Clinical Remission

Clinical remission of a depressive episode represents a nearly complete relief of the signs and symptoms of the presenting episode.7 Ideally, the patient will have no more symptoms of depression than someone who has never been depressed and, in the most practical terms, the individual will feel back to his or her usual self. A corollary of clinical remission is that, in addition to having virtually complete symptom relief, patients should also be able to return to normal levels of social or functional capacity.

Current definitions of remission are at the clinical level; they are not pathophysiologic. Looking toward the future of psychiatric therapeutics, an optimal treatment might also be hoped for to normalize the pathophysiology of an illness. However, that level of understanding of depression has not yet been reached.

Rates of remission, response without remission, and nonresponse vary from study to study. More than 2,700 patients were treated with citalopram for an average of 10 weeks as part of the Sequenced Treatment Alternatives to Relieve Depression (STAR*D) study.8 Only about one-third of the patients achieved remission at the end of the acute phase of treatment. Another approximately 14% improved but still had too many symptoms to be considered remitted; this group could be said to be partially remitted or to be responders without remission. The remainder—approximately one-half of those who received an adequate course of therapy—had either minimal or no improvement as a result of the initial treatment trial and might be classified as resistant to an adequate therapeutic trial of citalopram.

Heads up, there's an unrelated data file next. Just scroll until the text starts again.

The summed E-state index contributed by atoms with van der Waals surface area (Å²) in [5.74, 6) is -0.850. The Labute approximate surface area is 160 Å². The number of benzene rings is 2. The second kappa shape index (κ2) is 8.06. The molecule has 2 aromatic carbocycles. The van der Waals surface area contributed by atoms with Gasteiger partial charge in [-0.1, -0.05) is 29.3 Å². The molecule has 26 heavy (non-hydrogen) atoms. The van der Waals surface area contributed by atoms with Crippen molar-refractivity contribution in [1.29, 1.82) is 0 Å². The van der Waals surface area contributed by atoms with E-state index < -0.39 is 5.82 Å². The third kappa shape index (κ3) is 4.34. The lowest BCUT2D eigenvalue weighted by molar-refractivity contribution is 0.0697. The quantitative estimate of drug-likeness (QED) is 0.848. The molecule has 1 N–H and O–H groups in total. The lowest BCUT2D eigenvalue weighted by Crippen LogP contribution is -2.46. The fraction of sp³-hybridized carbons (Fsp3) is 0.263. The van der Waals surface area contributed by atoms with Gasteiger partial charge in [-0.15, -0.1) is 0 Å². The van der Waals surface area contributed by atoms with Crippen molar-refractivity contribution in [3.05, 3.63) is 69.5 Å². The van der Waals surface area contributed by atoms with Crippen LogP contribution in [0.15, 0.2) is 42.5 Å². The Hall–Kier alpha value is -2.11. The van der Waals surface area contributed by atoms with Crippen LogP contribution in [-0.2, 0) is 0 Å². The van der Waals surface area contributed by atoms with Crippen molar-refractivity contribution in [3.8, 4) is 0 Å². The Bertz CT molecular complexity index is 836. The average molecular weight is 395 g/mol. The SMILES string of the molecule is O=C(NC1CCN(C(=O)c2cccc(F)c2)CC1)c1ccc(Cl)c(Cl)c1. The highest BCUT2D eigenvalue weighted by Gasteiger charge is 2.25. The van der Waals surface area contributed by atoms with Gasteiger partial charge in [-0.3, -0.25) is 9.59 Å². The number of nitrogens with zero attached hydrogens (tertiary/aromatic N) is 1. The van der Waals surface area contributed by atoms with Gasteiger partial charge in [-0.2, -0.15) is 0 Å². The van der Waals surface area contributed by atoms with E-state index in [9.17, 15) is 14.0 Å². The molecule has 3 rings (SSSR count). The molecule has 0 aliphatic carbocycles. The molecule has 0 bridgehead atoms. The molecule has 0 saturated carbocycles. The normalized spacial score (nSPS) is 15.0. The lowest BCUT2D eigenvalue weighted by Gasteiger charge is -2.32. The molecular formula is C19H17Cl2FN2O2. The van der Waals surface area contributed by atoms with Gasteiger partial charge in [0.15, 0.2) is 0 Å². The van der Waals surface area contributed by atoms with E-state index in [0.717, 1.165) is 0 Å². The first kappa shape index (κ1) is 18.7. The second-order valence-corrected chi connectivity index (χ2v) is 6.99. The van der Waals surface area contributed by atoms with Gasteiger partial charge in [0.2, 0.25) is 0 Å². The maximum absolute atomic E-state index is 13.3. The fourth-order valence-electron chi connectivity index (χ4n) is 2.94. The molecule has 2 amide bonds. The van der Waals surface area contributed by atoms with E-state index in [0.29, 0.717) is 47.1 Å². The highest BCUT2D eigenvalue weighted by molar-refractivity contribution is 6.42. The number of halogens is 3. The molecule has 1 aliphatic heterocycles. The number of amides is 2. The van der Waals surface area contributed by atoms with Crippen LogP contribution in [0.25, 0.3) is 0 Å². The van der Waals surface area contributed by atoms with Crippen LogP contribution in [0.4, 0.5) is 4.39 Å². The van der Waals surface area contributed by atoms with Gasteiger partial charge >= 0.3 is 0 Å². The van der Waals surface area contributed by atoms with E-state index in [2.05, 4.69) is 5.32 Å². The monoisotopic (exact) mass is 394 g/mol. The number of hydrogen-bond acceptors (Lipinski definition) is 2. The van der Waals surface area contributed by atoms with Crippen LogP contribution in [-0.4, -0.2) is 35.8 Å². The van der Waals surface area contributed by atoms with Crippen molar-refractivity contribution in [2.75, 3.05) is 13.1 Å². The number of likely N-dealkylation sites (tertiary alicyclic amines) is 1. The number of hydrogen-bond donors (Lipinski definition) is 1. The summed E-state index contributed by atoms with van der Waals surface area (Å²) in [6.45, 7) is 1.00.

For Clinical Use

  • Complementary and alternative medicine (CAM) includes widely varying treatment options, some of which have data to support their use in major depressive disorder (MDD) or as a basis for future research.
  • Use a standardized measurement tool to monitor patients’ symptomatic progress.
  • Select initial antidepressant medication according to each patient’s symptomatic profile and comorbidities.
  • If patients are partially responsive to initial antidepressant therapy and tolerate it well, augment the antidepressant rather than switch to another.
  • Consider prescribing adjunctive psychotherapy.

Risk Factors for Incomplete Remission

In psychometric terms, individuals who are not clinically depressed rarely have more than a few minor symptoms of depression. For example, almost all healthy, normal individuals score below 7 points on the Hamilton Depression Rating Scale (HDRS).9 For this reason, a score of 7 or less on the HDRS has been a widely used definition of remission. Symptom scores for individuals presenting for treatment of a major depressive episode typically range between 15 and 25 on the HDRS, with an average score of about 20. Thus, a large amount of improvement—about three-quarters reduction of the total symptom burden—is necessary for the average person with major depression to move into a range that is indistinguishable from the never-depressed person. As an even more dramatic amount of change is necessary for individuals with high symptom severity scores to reach remission, high severity is a risk factor for incomplete remission, at least within the first 6 to 8 weeks of therapy.